previous next

[90a] wherefore care must be taken that they have their motions relatively to one another in due proportion. And as regards the most lordly kind of our soul, we must conceive of it in this wise: we declare that God has given to each of us, as his daemon,1 that kind of soul which is housed in the top of our body and which raises us—seeing that we are not an earthly but a heavenly plant up from earth towards our kindred in the heaven. And herein we speak most truly; for it is by suspending our head and root from that region whence the substance of our soul first came that the Divine Power [90b] keeps upright our whole body.

Whoso, then, indulges in lusts or in contentions and devotes himself overmuch thereto must of necessity be filled with opinions that are wholly mortal, and altogether, so far as it is possible to become mortal, fall not short of this in even a small degree, inasmuch as he has made great his mortal part. But he who has seriously devoted himself to learning and to true thoughts, and has exercised these qualities above all his others, [90c] must necessarily and inevitably think thoughts that are immortal and divine, if so be that he lays hold on truth, and in so far as it is possible for human nature to partake of immortality,2 he must fall short thereof in no degree; and inasmuch as he is for ever tending his divine part and duly magnifying that daemon who dwells along with him, he must be supremely blessed.3 And the way of tendance of every part by every man is one—namely, to supply each with its own congenial food and motion; and for the divine part within us the congenial motions [90d] are the intellections and revolutions of the Universe.4 These each one of us should follow, rectifying the revolutions within our head, which were distorted at our birth, by learning the harmonies and revolutions of the Universe, and thereby making the part that thinks like unto the object of its thought, in accordance with its original nature, and having achieved this likeness attain finally to that goal of life which is set before men by the gods as the most good both for the present and for the time to come. [90e]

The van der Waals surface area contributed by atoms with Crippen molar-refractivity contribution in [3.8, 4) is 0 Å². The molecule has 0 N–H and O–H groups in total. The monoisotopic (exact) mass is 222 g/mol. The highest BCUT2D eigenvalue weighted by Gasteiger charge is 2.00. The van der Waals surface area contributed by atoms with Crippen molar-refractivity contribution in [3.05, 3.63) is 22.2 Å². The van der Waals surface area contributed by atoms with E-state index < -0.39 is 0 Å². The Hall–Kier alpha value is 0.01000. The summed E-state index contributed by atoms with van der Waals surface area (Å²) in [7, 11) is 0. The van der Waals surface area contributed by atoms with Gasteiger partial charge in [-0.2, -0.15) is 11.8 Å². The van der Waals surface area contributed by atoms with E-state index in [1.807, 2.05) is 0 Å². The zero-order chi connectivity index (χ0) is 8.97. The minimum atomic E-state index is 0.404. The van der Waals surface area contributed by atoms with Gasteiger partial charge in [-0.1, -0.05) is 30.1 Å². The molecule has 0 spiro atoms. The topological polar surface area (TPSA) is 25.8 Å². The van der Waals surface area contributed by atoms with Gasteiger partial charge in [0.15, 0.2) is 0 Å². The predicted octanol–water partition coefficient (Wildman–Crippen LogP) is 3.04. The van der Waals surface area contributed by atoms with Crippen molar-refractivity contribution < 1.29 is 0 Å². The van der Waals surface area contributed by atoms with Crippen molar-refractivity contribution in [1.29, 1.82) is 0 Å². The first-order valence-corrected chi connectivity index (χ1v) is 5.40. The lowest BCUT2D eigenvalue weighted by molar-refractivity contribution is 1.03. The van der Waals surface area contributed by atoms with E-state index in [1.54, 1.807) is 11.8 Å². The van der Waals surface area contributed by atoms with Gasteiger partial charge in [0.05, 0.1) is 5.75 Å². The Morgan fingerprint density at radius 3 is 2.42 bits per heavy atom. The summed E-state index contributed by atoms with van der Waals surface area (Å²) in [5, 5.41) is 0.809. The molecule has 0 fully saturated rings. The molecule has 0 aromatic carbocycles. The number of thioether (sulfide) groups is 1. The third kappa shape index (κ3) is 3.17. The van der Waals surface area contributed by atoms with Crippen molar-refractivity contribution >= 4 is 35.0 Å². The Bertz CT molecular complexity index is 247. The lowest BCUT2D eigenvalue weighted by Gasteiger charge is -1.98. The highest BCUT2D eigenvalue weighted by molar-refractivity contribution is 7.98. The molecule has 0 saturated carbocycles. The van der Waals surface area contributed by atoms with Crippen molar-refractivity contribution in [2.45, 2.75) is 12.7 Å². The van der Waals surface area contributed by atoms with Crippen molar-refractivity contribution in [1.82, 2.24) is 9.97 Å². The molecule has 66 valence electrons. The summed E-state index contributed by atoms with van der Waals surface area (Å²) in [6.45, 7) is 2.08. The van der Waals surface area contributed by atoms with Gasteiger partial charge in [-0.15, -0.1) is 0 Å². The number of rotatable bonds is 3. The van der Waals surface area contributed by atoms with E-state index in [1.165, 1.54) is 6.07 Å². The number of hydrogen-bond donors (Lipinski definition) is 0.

And now the task prescribed for us at the beginning to give a description of the Universe up to the production of mankind, would appear to be wellnigh completed. For as regards the mode in which the rest of living creatures have been produced we must make but a brief statement, seeing that there is no need to speak at length; for by such brevity we will feel ourselves to be preserving a right proportion in our handling of these subjects. Wherefore let this matter be treated as follows.

According to the probable account, all those creatures generated as men who proved themselves cowardly and spent their lives in wrong-doing were transformed,

1 i.e., “genius” or “guardian-angel”; Cf. Laws732 C, 877 A.

2 Cf. Sympos. 212 A.

3 Literally, “with a good daemon” (a play on δαίμωνand εὐδαίμων).

4 Cf. 37 A ff.

Creative Commons License
This work is licensed under a Creative Commons Attribution-ShareAlike 3.0 United States License.

An XML version of this text is available for download, with the additional restriction that you offer Perseus any modifications you make. Perseus provides credit for all accepted changes, storing new additions in a versioning system.

load focus Greek (1903)
hide Places (automatically extracted)

View a map of the most frequently mentioned places in this document.

Download Pleiades ancient places geospacial dataset for this text.

hide Display Preferences
Greek Display:
Arabic Display:
View by Default:
Browse Bar: